Sheppard, Nancy D. (2013-07-06). Confessions of a Transformed Heart (Kindle Locations 1190-1195).

Does she need to prove this was God's voice to her? No. it was for her, not for anyone else. Do we all need to now doubt the sufficiency of scripture? That would be silly.

So, that is what I'm talking about. I'm sure there are many more examples in the lives of trustworthy Christians. But how needs to tout these things or prove them? They are personal. And that is OK. It's not unstable, not special. It just is.

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Darrell, Nothing was highjacked

For the record, nothing was sidetracked. Decision making and having a relationship with God is right down the fairway in this discussion. Mohler talks about such things in his podcast that is referenced.

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Mark_Smith wrote:

Mark_Smith wrote:

This list can go on and on...Hey, if that is your faith and relationship with God your Father, Jesus your Savior, and the Holy Spirit, your Comforter, you can have it.

Of course, you neglect the fact that God has already given us everything we need to know about Him and His expectations for our lives (2 Tim 3:16-17). What He doesn't tell us in His word (whether through precept or principle) he leaves up to us to decide. If you're contemplating marriage and there are three biblically qualified potential spouses, God gives you the freedom to choose one of the three. No "still small voice" needed to discern God's will or to avoid sinning by marrying the wrong person.

So, hey, if your faith and relationship with God is one of constant agonizing over your subjective feelings, "still small voices," and "waiting for peace" -- even though God's Word never tells us to make our decisions based on these things -- then you can have it. I believe God works providentially in the lives of people and in situations, but he never tells us we should rely on our feelings, emotions, "still small voices," fleeces, etc. in decision making.  Rather, he tells us to search the Scripture, receive wise counsel from others, don't violate our conscience, and use the mind he's given us.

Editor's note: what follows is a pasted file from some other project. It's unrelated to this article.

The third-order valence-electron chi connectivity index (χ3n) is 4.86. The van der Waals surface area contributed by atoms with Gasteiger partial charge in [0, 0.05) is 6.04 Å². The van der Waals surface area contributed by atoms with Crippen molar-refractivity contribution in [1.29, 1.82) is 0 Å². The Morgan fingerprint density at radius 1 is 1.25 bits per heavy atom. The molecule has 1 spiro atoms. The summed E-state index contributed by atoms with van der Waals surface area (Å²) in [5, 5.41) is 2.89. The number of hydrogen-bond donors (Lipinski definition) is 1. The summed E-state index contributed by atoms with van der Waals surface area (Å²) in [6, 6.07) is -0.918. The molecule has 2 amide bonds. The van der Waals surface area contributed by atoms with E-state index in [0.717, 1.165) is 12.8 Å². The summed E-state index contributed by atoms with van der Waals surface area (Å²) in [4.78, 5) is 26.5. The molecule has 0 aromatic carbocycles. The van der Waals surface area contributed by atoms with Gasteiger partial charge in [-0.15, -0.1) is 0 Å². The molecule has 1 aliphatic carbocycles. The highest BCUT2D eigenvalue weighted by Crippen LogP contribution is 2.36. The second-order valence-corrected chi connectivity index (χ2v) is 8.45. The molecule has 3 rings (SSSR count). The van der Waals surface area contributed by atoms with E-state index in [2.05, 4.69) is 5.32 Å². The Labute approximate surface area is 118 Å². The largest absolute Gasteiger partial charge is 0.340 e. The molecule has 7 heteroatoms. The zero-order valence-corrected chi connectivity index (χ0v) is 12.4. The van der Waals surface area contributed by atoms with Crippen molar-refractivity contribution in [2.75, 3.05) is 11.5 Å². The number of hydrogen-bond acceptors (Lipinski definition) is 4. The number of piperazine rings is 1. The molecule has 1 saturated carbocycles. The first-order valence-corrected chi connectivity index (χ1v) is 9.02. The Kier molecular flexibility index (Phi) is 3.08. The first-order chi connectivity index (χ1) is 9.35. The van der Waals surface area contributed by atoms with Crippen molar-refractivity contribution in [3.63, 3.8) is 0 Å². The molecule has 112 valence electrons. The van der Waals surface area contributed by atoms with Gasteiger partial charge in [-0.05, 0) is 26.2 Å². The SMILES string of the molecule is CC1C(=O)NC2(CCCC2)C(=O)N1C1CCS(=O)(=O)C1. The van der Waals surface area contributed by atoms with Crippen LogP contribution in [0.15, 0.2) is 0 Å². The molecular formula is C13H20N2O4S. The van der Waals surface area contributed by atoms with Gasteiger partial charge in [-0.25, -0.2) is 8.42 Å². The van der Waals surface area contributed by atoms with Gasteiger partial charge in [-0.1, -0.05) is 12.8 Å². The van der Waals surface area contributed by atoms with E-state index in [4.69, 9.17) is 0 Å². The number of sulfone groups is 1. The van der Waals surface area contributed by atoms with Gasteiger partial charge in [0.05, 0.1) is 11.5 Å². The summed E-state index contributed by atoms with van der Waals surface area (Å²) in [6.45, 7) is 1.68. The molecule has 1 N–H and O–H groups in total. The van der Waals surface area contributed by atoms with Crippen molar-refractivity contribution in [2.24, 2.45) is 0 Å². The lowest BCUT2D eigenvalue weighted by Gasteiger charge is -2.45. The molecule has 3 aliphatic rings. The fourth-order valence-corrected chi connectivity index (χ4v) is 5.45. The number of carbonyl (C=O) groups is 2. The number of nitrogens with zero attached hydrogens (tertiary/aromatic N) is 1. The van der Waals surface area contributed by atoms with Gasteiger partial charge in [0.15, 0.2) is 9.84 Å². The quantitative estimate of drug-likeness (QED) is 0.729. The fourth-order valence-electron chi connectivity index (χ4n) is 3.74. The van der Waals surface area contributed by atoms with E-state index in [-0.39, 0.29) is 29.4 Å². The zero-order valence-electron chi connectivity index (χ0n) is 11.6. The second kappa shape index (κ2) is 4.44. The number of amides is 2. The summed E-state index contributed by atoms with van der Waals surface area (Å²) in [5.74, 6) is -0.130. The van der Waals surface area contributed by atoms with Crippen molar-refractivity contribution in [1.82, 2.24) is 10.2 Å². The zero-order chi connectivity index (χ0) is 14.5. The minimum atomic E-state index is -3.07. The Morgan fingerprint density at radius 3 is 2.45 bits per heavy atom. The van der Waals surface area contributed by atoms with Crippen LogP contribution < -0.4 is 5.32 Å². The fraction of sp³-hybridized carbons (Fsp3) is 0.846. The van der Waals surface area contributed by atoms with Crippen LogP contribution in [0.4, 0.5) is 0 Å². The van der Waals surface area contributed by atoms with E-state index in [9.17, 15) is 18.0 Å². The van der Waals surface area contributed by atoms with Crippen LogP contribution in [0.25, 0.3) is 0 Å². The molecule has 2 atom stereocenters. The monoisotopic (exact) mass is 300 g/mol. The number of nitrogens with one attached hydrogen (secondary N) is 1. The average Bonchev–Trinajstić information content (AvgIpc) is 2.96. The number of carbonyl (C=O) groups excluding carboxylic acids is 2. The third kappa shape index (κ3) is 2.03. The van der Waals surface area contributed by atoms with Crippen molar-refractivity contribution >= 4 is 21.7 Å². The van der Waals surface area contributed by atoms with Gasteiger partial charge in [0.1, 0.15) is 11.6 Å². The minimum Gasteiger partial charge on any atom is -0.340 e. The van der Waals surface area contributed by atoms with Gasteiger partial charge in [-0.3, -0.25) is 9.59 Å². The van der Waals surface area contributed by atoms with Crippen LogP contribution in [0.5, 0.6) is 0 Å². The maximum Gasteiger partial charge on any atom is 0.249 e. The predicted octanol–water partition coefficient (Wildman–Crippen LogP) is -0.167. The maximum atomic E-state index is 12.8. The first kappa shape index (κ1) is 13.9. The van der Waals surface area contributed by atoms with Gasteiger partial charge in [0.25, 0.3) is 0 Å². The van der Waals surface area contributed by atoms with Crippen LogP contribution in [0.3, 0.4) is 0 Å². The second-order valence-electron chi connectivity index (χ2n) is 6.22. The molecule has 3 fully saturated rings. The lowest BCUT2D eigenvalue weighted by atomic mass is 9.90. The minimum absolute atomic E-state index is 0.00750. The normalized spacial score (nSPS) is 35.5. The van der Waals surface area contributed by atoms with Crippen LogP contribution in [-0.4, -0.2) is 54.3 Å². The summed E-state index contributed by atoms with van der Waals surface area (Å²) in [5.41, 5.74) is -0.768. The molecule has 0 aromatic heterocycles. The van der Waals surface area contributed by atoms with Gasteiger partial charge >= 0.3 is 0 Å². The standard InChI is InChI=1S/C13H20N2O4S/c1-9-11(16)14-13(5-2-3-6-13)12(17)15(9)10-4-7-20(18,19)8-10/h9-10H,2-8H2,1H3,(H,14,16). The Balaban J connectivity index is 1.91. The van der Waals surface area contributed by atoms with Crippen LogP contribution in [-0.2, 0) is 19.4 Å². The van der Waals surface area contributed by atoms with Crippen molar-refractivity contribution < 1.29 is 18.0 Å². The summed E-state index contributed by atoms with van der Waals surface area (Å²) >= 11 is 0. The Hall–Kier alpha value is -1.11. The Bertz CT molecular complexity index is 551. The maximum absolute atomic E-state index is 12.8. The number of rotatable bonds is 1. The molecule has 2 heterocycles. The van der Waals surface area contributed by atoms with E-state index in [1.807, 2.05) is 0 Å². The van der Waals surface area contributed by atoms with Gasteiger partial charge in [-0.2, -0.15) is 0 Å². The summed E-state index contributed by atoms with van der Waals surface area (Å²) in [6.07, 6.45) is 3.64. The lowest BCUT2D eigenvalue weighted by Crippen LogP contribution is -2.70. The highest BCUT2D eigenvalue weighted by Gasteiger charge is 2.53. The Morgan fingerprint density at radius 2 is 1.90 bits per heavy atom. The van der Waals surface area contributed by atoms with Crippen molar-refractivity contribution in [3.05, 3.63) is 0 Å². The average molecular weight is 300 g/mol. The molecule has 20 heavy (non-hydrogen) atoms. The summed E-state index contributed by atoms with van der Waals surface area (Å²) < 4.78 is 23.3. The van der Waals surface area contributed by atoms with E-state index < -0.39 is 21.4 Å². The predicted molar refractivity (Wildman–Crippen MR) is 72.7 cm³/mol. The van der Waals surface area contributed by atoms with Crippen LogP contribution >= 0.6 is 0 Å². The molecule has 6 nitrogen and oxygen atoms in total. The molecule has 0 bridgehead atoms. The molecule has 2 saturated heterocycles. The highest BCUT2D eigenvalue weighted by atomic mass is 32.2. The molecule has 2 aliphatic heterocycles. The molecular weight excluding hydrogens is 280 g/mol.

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Howard

You wrote to make a decision, but not to rely on feelings and emotions...are you a Vulcan?

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Mark_Smith wrote:

Mark_Smith wrote:

You wrote to make a decision, but not to rely on feelings and emotions...are you a Vulcan?

 

If searching the Scripture, receiving wise counsel from others, not violating my conscience, and using the mind God's given me makes me a Vulcan, then Live Long and Prosper, Brother.

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and then there...

was the preacher who began his sermons by praying for God to speak thru him, so that everything he said was that which God wanted him to say and not his own thoughts. When I was a much younger and more impressionable man I thought said preacher was the greatest.

Now I know better, and listening to his son preach do his stand-up comedy routine, I'm not surprised